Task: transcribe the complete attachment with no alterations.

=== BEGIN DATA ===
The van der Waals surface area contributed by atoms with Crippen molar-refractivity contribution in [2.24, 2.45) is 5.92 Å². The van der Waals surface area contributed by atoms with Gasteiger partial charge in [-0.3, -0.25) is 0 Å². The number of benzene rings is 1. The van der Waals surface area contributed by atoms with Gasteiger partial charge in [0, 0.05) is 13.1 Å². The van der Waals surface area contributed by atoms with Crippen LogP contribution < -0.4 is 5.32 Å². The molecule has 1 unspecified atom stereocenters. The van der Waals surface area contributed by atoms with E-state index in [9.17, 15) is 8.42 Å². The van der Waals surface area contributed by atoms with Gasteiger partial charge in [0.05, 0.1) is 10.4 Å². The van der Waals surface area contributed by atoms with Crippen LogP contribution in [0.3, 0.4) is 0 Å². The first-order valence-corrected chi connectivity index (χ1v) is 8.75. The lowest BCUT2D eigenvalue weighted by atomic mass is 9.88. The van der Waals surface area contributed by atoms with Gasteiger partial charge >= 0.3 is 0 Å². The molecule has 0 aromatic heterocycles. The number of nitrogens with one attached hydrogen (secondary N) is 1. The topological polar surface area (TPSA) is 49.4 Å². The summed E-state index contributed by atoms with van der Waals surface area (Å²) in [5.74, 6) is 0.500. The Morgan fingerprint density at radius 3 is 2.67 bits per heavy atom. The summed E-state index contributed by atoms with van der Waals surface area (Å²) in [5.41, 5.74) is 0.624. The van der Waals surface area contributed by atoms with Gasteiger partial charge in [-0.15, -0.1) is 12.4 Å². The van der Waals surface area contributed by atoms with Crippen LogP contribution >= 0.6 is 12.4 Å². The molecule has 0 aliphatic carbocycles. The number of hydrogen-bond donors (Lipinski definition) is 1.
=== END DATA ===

The van der Waals surface area contributed by atoms with Crippen molar-refractivity contribution in [2.24, 2.45) is 5.92 Å². The van der Waals surface area contributed by atoms with Gasteiger partial charge in [-0.3, -0.25) is 0 Å². The number of benzene rings is 1. The van der Waals surface area contributed by atoms with Gasteiger partial charge in [0, 0.05) is 13.1 Å². The van der Waals surface area contributed by atoms with Crippen LogP contribution < -0.4 is 5.32 Å². The molecule has 1 unspecified atom stereocenters. The van der Waals surface area contributed by atoms with E-state index in [9.17, 15) is 8.42 Å². The van der Waals surface area contributed by atoms with Gasteiger partial charge in [0.05, 0.1) is 10.4 Å². The van der Waals surface area contributed by atoms with Crippen LogP contribution in [0.3, 0.4) is 0 Å². The first-order valence-corrected chi connectivity index (χ1v) is 8.75. The lowest BCUT2D eigenvalue weighted by atomic mass is 9.88. The van der Waals surface area contributed by atoms with Gasteiger partial charge >= 0.3 is 0 Å². The molecule has 0 aromatic heterocycles. The number of nitrogens with one attached hydrogen (secondary N) is 1. The topological polar surface area (TPSA) is 49.4 Å². The summed E-state index contributed by atoms with van der Waals surface area (Å²) in [5.74, 6) is 0.500. The Morgan fingerprint density at radius 3 is 2.67 bits per heavy atom. The summed E-state index contributed by atoms with van der Waals surface area (Å²) in [5.41, 5.74) is 0.624. The van der Waals surface area contributed by atoms with Gasteiger partial charge in [-0.15, -0.1) is 12.4 Å². The van der Waals surface area contributed by atoms with Crippen LogP contribution >= 0.6 is 12.4 Å². The molecule has 0 aliphatic carbocycles. The number of hydrogen-bond donors (Lipinski definition) is 1.